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Intel's 955X Dual-Core Chipset Better For Business Users Than NVidia's nForce4

Glenwood Aka 955X

If nothing else, the 955X is a logical extension of the 925X/925XE chipset. Now, as was the case with its predecessors, the chipset's main raison d'etre is to support socket 775 CPUs. This means Pentium 4 models 520 through 570, Pentium 4 models 620 through 670, as well as Pentium 4 Extreme Edition, Pentium D 820 through 840 and Pentium 4 Extreme Edition 840 are supported.

To anyone who wants to put one of these to work, we can only recommend that they install a PSU with EPS12V rails with lots of amps (35 or more, if possible), along with a top-of-the line motherboard.

This chipset also supports 200 and 266 MHz FSB clocks (FSB800 and FSB1066) along with DDR2 modules with clock speeds up to 333 MHz (DDR2-667). However, these speeds only enable somewhat higher system performance if the memory chips in use also support fast timing.

The graphics interface remains unchanged from the previous version, comprising a PCI-Express x16 slot that accommodates the graphics card. Dual graphics setups can be enabled by using four PCIe lanes of the ICH7 Southbridge in order to implement a second x16 slot. The ICH7 currently offers six instead of four PCIe lines, and the regular PCI controller continues its support for six 32 bit slots that run at 33 MHz.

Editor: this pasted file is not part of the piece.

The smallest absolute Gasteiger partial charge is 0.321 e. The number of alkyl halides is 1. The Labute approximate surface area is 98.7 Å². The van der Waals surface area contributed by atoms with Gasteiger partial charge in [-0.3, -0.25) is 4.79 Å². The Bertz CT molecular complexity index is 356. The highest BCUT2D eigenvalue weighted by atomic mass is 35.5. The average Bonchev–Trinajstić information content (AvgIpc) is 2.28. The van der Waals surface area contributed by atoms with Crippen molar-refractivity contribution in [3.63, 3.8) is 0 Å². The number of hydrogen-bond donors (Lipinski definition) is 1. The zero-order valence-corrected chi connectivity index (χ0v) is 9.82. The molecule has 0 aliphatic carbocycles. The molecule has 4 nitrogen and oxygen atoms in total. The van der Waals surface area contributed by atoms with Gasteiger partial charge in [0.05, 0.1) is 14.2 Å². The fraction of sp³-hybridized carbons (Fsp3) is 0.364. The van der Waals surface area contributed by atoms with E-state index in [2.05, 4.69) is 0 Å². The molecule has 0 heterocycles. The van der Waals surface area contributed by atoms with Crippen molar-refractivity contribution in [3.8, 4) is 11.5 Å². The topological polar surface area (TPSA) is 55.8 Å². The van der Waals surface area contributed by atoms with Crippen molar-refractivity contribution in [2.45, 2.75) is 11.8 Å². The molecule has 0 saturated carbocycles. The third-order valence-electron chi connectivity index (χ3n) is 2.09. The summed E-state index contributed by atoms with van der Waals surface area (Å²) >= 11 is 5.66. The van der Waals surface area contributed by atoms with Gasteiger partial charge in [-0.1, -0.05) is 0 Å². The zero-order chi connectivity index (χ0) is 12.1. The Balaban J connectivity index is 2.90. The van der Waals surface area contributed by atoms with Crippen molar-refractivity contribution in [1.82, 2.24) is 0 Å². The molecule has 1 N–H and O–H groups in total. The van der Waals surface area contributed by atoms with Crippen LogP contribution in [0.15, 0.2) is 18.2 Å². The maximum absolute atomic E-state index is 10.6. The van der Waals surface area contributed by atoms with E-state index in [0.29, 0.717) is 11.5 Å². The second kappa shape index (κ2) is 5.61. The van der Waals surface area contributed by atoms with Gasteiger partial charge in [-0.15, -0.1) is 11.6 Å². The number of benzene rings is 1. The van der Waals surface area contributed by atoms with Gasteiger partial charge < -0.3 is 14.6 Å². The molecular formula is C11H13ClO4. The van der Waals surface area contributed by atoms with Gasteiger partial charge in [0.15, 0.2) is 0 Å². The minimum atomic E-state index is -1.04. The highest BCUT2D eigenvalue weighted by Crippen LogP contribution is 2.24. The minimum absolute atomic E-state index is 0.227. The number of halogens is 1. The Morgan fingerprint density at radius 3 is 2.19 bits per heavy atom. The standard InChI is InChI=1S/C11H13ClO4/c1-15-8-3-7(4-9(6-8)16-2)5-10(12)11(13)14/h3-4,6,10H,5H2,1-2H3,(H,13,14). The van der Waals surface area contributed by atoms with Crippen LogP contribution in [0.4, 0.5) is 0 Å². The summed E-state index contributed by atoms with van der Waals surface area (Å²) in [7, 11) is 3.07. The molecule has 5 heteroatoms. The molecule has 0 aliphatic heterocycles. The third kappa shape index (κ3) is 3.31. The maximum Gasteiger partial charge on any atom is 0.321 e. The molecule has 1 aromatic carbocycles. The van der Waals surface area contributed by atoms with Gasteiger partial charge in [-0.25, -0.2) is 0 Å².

In addition, the ICH7 offers optional software support for RAID 5. This makes good sense when used in tandem with a dual-core processor, which is extraordinarily adept at handling the XOR calculations necessary to take advantage of the parity data RAID 5 uses. RAID 5 also requires at least three hard disks, but to realize any kind of performance improvements, four or more drives are required - which of course means you have to spend more .

Interestingly, Intel obviously invested a lot of time in the development of its SATA controller. This latest SATA implementation, for example, conforms to the complete AHCI (Advanced Host Configuration Interface) standard, with support for native command queuing and transfer rates of up to 300 M/s per port (SATA II). When porting a system built around 915/925 and ICH6 chipsets to a 945/955 and ICH7 system, the new SATA controller can also work with standard 150 M/s devices as well.

Source: Intel Corporation.